Day 22: The Twin Factor: An Impossible Decision

Want to read Benji’s Story from the beginning? Click here!

Today’s post picks up where Day 12 left off….

The school year was coming to an end. “Anxious” was one word to describe how I felt–a nice, mild word.
My mind was spinning with questions, day and night: BiggerButton
What will the results of the Child Study reveal?
Will Benji qualify for Special Education Services?
Is Benji going to pass first grade?

That last question tied my gut in knots on a daily basis. When Benji’s teacher finally set up a meeting with us near the end of May, I was jittery with anticipation. But I was dreading the conversation.

In my heart, I think I knew the answer.

I was thankful that the principal joined us for the meeting. She had been a wise and thoughtful advocate for Benji, and for Aaron and me as parents, throughout this whole process.

We sat in tiny plastic chairs beside a kid-sized table. I felt a bit like Alice in Wonderland–I had fallen down the wrong rabbit hole and was in a strange world, in a situation that felt too big to handle.

We talked a long time about test scores, academic progress, intervention strategies that we tried that year; there were papers, graphs, data analysis.

Usually the talker, I was quiet for most of this meeting, my heart thudding.

Finally, the results:

“We are recommending that he be retained in first grade next year.”

And there it was: The Answer.

…but with a catch.

The principal raised her eyebrows at us, looking over the tops of her glasses. “We don’t do this for many students, but we are going to let you, as the parents, decide whether or not to retain him or promote him to 2nd grade.”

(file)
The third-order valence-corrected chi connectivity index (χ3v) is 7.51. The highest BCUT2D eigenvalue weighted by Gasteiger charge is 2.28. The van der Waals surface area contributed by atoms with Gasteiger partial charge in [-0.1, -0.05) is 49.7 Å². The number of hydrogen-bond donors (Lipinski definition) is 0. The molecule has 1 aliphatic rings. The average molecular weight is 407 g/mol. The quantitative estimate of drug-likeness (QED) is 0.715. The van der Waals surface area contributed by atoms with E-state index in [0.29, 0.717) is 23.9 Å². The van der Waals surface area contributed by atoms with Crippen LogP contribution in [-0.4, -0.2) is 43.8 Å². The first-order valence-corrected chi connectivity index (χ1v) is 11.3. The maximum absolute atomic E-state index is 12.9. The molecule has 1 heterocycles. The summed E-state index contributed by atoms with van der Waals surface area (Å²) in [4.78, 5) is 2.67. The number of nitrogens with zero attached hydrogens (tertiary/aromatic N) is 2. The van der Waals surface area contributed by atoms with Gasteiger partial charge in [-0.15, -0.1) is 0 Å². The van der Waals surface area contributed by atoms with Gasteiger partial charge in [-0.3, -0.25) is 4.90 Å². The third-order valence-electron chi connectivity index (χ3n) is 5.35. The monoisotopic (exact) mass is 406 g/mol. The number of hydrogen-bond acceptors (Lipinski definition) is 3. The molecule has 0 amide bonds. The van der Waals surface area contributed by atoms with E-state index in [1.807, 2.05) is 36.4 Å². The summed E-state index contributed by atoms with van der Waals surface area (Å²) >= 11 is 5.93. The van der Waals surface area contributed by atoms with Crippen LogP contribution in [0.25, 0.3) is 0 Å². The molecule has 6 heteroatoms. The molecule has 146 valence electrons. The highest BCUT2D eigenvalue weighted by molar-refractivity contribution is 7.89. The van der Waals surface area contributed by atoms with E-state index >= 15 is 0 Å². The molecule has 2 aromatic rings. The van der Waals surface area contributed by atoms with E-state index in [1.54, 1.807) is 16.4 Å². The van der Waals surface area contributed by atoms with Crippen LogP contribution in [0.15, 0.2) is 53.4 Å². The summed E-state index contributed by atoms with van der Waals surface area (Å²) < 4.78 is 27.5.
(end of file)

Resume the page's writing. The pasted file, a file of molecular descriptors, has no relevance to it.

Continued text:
“Because he’s a twin?” Aaron asked.TheTwinFactor

She nodded, “Because he’s a twin.”

Then she added: “I’ve seen some interesting scenarios over the years, with twins. Just a few years ago, we had a twin girls, identical.

“One was struggling and needed to be held back. Then the next school year her sister, who was not struggling the year before, had her worst school year ever. And then she needed to be held back. Really interesting…”

I found my voice. “What do you think it was?”

She pressed her lips together and shook her head slightly. “I’m not sure. But if I was to guess, I would say it was something like…grief.”

The word hovered in the air and I absorbed it, fully, to my  heart and soul.

We had the answer we so desperately wanted–but now we had even more questions, and not just about Benji. 100_4729What about Micah?
If we hold Benji back, what will this mean for his brother?
If we promote Benji to 2nd grade, will he struggle even more to keep up?

What are we going to do?

It felt like an impossible decision.

(Want to know what happened next? Click here)


  1. […] Day 1: You’re here! Welcome. Day 2: When your “normal is not Normal Day 3: Writing the Letter: Pressing for Testing Day 4: How I’m doing Write31Days + My Crazy Life Day 5: Yeah, it didn’t happen Day 6: The Pieces of SPD or How I learned to Hug my Son Day 7: The Day People Stared and I didn’t Care Day 8: The [un]Predictability of SPD: How we’ve learned to Plan for the Crash Day 9: Celebrate Benji and Micah! Day 10: Letting him hide in tiny spaces: Meeting the needs of your SPD child Day 11: Mom, I don’t have any friends: Social Challenges of SPD Day 12: What Getting an IEP really looks like Day 13: [Not] Handling Stress: The emotional toll of the IEP process Day 14: Mental Health Break Day 15: “If you think you’re going through something hard, it’s because you are” Day 16: Celebrate Benji the Bard! Day 17: The Twin Factor: A Special Relationship Day 18: [Not] Benji’s Story…BUT MENG MENU! Day 19: The Twin Factor: Why We Chose Separate Classes Day 20: The Twin Factor: Smarter, Better, and other Ugly Words Day 21: My Insane Week Day 22: The Twin Factor: An Impossible Decision […]